Quietly we stroll from the visitors room to the courtyard. When we arrived there, I look around me. The temperature is pleasant. The sun is shining. From afar I see multiple different buildings. In between them beautiful green grass. In the middle of the courtyard there are wooden benches and concrete tables. These benches are fixed to the concrete floor. We cannot sit on the benches because they are covered with bird droppings. It seems that the courtyard never gets cleaned. There seems no need to clean them. Because ‘inmates’ and their loved ones do not meet the standards of human decency. Besides that, ‘inmates’ and their loved ones have no rights. Therefore, they have no right to a clean courtyard. The garden is bounded by parkways. On those parkways I see a fence. I see that we are surrounded by this fence. We are in fact in a cage. From the cage I look up to the clear blue sky and I experience the contrast between freedom and incarceration. Pillars stand at the border of the concrete courtyard. People with their incarcerated loved ones hang around these pillars.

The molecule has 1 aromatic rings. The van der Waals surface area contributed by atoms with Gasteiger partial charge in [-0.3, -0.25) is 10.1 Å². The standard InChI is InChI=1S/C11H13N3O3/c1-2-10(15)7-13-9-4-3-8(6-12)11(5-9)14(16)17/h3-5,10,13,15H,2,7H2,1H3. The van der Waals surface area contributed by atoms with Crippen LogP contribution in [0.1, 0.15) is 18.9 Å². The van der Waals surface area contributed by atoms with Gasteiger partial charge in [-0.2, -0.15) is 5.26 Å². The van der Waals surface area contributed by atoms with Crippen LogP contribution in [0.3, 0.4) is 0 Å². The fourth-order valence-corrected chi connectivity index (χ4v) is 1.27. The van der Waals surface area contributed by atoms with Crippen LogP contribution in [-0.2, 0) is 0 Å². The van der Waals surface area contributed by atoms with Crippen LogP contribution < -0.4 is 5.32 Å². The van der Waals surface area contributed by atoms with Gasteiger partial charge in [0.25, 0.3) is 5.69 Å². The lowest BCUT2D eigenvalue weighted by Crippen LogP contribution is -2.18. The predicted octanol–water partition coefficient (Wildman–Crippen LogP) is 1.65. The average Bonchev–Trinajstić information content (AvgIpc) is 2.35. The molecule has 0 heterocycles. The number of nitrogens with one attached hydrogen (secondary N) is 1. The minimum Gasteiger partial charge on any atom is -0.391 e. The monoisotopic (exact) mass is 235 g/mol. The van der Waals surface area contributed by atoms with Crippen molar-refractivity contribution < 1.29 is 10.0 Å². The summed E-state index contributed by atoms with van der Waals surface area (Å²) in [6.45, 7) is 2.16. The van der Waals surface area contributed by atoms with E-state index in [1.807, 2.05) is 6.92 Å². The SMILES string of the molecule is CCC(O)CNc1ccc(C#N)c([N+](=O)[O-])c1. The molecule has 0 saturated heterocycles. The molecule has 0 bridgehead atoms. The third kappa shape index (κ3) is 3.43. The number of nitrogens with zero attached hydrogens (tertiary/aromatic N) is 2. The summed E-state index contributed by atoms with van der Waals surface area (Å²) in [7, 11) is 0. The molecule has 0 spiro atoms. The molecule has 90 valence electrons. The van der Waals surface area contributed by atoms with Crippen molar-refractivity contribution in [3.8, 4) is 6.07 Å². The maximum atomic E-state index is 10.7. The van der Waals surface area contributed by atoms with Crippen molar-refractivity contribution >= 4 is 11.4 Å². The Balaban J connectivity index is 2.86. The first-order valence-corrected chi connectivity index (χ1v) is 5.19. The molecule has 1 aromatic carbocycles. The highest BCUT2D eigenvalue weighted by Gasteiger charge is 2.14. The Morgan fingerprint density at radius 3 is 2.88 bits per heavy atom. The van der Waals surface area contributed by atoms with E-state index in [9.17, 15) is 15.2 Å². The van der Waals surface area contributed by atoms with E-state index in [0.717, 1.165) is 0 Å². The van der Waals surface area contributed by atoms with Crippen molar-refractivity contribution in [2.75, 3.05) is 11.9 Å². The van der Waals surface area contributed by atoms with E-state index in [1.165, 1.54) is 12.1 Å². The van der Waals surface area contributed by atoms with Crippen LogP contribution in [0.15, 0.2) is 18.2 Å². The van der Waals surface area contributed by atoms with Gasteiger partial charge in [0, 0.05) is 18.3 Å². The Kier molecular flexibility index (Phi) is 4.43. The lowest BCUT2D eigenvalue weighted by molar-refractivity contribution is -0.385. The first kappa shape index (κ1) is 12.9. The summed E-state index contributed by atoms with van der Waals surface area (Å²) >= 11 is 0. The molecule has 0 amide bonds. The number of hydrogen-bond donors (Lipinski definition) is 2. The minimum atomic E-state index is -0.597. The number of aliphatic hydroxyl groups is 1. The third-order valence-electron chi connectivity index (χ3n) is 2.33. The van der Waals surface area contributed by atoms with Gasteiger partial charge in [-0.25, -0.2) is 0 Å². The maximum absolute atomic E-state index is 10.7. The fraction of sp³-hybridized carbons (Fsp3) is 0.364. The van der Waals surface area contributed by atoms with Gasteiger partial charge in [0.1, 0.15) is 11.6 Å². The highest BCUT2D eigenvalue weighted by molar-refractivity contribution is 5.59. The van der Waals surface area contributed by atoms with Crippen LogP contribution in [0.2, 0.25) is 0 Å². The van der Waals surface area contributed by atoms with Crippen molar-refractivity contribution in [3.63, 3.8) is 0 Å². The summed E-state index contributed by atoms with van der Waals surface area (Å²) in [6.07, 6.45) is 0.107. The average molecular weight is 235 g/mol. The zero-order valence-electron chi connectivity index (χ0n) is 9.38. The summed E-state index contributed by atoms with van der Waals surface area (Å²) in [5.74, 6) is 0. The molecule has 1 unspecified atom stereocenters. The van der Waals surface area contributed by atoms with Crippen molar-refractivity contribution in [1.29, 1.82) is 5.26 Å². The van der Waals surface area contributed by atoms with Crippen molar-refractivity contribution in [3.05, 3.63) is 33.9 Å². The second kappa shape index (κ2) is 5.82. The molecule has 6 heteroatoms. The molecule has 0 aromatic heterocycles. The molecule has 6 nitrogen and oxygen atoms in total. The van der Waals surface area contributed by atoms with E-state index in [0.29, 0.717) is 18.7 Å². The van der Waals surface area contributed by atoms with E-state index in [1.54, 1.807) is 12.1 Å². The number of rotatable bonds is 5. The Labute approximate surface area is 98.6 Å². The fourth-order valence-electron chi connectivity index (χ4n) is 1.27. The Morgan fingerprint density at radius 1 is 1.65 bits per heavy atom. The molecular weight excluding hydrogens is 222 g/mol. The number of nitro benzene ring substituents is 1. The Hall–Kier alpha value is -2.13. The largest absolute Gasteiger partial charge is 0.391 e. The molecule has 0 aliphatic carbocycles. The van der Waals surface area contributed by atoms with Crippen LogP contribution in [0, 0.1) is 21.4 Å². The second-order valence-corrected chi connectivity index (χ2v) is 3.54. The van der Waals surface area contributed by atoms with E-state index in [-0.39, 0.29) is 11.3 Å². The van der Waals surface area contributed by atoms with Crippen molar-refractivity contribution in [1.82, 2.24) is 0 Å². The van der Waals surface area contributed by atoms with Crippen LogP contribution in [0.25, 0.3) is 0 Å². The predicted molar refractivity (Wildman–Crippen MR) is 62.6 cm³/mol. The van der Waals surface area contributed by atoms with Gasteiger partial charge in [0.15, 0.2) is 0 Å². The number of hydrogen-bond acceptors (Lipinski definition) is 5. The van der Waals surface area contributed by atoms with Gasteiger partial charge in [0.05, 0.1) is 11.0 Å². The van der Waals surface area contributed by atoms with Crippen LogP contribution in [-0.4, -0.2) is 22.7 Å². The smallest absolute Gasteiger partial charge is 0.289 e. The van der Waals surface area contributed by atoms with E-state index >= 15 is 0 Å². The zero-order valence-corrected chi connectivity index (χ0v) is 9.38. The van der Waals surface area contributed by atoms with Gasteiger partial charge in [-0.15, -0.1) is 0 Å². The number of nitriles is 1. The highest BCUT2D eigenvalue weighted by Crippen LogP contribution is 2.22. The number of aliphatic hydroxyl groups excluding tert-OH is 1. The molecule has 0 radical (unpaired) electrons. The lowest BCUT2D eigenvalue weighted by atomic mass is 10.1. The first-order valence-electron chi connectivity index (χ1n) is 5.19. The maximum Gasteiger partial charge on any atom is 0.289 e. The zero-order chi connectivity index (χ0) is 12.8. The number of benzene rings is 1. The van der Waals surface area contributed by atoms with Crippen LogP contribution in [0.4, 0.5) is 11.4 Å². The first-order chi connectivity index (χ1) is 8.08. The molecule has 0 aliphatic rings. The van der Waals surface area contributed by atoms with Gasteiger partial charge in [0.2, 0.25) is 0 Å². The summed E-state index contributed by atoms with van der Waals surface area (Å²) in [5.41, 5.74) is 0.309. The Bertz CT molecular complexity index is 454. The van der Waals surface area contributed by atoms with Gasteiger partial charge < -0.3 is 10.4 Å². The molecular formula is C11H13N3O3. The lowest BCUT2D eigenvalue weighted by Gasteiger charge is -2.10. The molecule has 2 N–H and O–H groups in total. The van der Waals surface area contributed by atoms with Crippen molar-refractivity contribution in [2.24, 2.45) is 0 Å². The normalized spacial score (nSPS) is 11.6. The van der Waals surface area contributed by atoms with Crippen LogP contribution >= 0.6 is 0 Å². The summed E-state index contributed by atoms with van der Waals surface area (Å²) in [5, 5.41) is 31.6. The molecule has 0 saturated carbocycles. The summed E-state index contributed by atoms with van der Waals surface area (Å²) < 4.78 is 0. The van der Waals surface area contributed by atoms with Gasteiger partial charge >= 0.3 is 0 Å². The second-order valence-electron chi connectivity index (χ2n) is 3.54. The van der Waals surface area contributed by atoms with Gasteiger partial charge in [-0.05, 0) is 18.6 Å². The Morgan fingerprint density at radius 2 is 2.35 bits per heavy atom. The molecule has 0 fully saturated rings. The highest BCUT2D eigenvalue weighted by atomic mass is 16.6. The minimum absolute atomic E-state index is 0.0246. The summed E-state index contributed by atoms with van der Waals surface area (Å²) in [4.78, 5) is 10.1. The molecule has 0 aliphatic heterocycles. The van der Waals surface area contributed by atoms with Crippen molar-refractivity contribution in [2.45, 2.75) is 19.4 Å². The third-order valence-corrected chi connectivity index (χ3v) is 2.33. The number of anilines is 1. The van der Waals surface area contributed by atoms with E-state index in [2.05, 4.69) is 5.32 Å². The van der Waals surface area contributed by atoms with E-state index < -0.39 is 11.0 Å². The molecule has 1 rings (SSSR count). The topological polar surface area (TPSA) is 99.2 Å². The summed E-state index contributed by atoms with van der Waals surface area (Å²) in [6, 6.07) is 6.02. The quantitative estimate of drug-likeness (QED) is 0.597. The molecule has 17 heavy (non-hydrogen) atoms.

I look through the fencing, pondering, and see the other buildings. I also see a small square building with little blinded windows. When we are quiet for a moment I hear sounds coming out of that little building. Human sounds. As if someone says something to a neighbor in the street. I’m leaning towards approaching that sound. But I am stopped. Because I am not allowed to enter the grass. Thereby, the fence is in between me and the building. In the meanwhile, I concentrate on what I hear and I discover more and more chatter. People are calling to each other. I realize that I witness all kinds of conversations that are held shouting. Are there dozens? Or hundreds? Now and then I hear a laugh that is being carried away by the wind. It touches me. Because this calling expresses a desire for communication. Communication as an expression of humanity. I want to go there. I want to listen to them. I want to communicate with them. I want to be human together with these human beings. Because behind these blinded windows lives are lived. By people in inhumane conditions. Their call expresses a desire for humanity. Then, someone tells me this is solitary confinement. I shiver. I am still. I stare at the blinded windows. The wind in my face takes away something that is precious.